PD and Gut Bacteria—Is There a Link?
The vast diversity and amount of bacteria and other microorganisms we have in our gut has long been of interest to researchers. There have been many conditions, including autoimmune and neurological conditions, linked to gut bacteria and changes in gut flora. While many of these links are still being further investigated, new research has emerged in recent months specifically on PD and the gut. Two interesting and possibly influential articles have been published surrounding this lovely part of our body and its ties to PD progression and manifestation.
Using mice as a model
The first of the two studies mentioned above centers around groups of mice. In each part of the experiment, mice were divided into two groups. One group had normal gut microorganisms, and the other group was completely germ-free, and depleted of all additional bacteria and other flora. The mice were followed through three different treatment conditions. The first involved genetically modifying both types of mice to overproduce alpha-synuclein, which is a trademark protein in PD. The germ-free mice overexpressed the protein, but had no accumulation of it in the brain, nor any signs of neurological decline. The mice with the normal gut biome experienced an accumulation of the PD protein in the brain, and showed a significant cognitive decline, and PD-like symptoms.
In the second treatment set, both types of mice were still modified to overproduce alpha-synuclein, however, each set was fed long-chain fatty acids that would be made if normal gut bacteria were present. This would allow researchers to mimic the activity of the bacteria present, without it actually being there. If the germ-free mice showed symptoms, even without the original bacteria being present, it would indicate that the PD symptoms may be tied to the functions of the bacteria, not just their presence or absence. The germ-free mice did in fact show symptoms, leading researchers to continue investigating.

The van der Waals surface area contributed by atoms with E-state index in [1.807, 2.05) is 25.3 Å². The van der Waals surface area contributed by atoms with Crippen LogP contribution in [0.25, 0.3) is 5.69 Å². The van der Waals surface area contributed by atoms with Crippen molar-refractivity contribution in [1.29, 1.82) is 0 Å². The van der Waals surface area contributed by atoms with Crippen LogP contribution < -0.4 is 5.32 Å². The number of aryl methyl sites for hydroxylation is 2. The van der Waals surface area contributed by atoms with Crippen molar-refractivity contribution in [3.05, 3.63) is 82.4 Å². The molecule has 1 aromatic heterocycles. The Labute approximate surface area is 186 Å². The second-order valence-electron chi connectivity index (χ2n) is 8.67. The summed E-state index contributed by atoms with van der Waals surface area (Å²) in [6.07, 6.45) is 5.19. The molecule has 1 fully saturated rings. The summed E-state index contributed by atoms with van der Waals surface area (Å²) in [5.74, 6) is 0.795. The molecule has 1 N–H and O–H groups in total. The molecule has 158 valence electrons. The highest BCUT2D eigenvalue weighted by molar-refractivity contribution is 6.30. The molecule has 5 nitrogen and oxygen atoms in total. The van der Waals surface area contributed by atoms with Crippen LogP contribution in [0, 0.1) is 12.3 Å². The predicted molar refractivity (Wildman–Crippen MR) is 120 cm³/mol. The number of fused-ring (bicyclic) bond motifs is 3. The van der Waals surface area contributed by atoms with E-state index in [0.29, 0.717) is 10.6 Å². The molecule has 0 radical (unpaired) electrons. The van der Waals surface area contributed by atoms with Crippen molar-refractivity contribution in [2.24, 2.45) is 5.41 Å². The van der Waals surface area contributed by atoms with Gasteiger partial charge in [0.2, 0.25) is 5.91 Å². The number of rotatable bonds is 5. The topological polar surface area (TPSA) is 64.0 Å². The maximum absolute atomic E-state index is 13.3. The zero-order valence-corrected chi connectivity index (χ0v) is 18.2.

The final treatment involved only germ-free mice overproducing alpha-synuclein. Researchers transplanted gut bacteria from either healthy control humans, or humans with PD into the mice. In this phase of treatment, only the mice that had the gut bacteria from the individuals with PD implanted developed PD-like symptoms and showed neurological decline. This further indicated that PD manifestation and progression could be related to specific types of bacteria being present in the gut.
Moving onto humans
A more recent study published in Movement Disorders moves this research to humans. These researchers wanted to identify if gut dysbiosis, or imbalance, contributed to PD development, and sought to mediate any potentially confounding variables. The researchers utilized 197 individuals with PD, and 130 controls without PD, and controlled for confounding variables such as diet, demographics, gastrointestinal symptoms, and medications. Overall, the researchers found specific signatures within the gut biome based on dietary fruits and vegetables consumed, region of the US the individual lived in, PD status, and sex. Specifically, these signatures included altered abundances of Bifidobacteriaceae and Lactobacillaceae, among others. There were also differences found within several pathways, including the degradation of xenobiotics, and metabolism of plant-derived compounds.
Although there is still much more research to be done regarding gut bacteria and its potential association to PD, these studies, among others, seem to be headed in the right direction when it comes to uncovering this mystery and developing new treatment options!
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